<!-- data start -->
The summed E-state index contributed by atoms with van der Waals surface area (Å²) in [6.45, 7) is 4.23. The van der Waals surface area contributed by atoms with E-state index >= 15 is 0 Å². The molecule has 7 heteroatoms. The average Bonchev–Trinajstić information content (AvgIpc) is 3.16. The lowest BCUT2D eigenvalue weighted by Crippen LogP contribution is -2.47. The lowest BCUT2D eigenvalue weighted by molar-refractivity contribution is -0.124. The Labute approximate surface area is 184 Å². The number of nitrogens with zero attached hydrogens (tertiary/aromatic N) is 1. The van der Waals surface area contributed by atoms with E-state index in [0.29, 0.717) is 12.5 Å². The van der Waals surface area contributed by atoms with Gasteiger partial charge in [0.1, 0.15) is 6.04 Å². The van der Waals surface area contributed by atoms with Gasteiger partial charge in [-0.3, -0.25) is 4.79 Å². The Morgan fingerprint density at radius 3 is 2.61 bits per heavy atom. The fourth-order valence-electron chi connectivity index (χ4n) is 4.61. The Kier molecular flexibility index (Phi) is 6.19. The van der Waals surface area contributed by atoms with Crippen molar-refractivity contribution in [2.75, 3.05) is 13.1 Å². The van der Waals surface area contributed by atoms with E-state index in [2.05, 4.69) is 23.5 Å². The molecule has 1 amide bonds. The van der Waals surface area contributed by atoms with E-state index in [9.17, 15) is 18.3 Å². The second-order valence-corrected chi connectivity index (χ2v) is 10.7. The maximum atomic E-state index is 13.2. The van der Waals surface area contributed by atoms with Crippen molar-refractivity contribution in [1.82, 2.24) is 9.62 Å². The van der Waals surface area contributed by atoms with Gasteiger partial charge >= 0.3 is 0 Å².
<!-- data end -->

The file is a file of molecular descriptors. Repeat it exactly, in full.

The summed E-state index contributed by atoms with van der Waals surface area (Å²) in [6.45, 7) is 4.23. The van der Waals surface area contributed by atoms with E-state index >= 15 is 0 Å². The molecule has 7 heteroatoms. The average Bonchev–Trinajstić information content (AvgIpc) is 3.16. The lowest BCUT2D eigenvalue weighted by Crippen LogP contribution is -2.47. The lowest BCUT2D eigenvalue weighted by molar-refractivity contribution is -0.124. The Labute approximate surface area is 184 Å². The number of nitrogens with zero attached hydrogens (tertiary/aromatic N) is 1. The van der Waals surface area contributed by atoms with E-state index in [0.29, 0.717) is 12.5 Å². The van der Waals surface area contributed by atoms with Gasteiger partial charge in [0.1, 0.15) is 6.04 Å². The van der Waals surface area contributed by atoms with Gasteiger partial charge in [-0.3, -0.25) is 4.79 Å². The Morgan fingerprint density at radius 3 is 2.61 bits per heavy atom. The fourth-order valence-electron chi connectivity index (χ4n) is 4.61. The Kier molecular flexibility index (Phi) is 6.19. The van der Waals surface area contributed by atoms with Crippen molar-refractivity contribution in [2.75, 3.05) is 13.1 Å². The van der Waals surface area contributed by atoms with E-state index in [2.05, 4.69) is 23.5 Å². The molecule has 1 amide bonds. The van der Waals surface area contributed by atoms with E-state index in [9.17, 15) is 18.3 Å². The second-order valence-corrected chi connectivity index (χ2v) is 10.7. The maximum atomic E-state index is 13.2. The van der Waals surface area contributed by atoms with Crippen molar-refractivity contribution in [1.82, 2.24) is 9.62 Å². The van der Waals surface area contributed by atoms with Gasteiger partial charge >= 0.3 is 0 Å².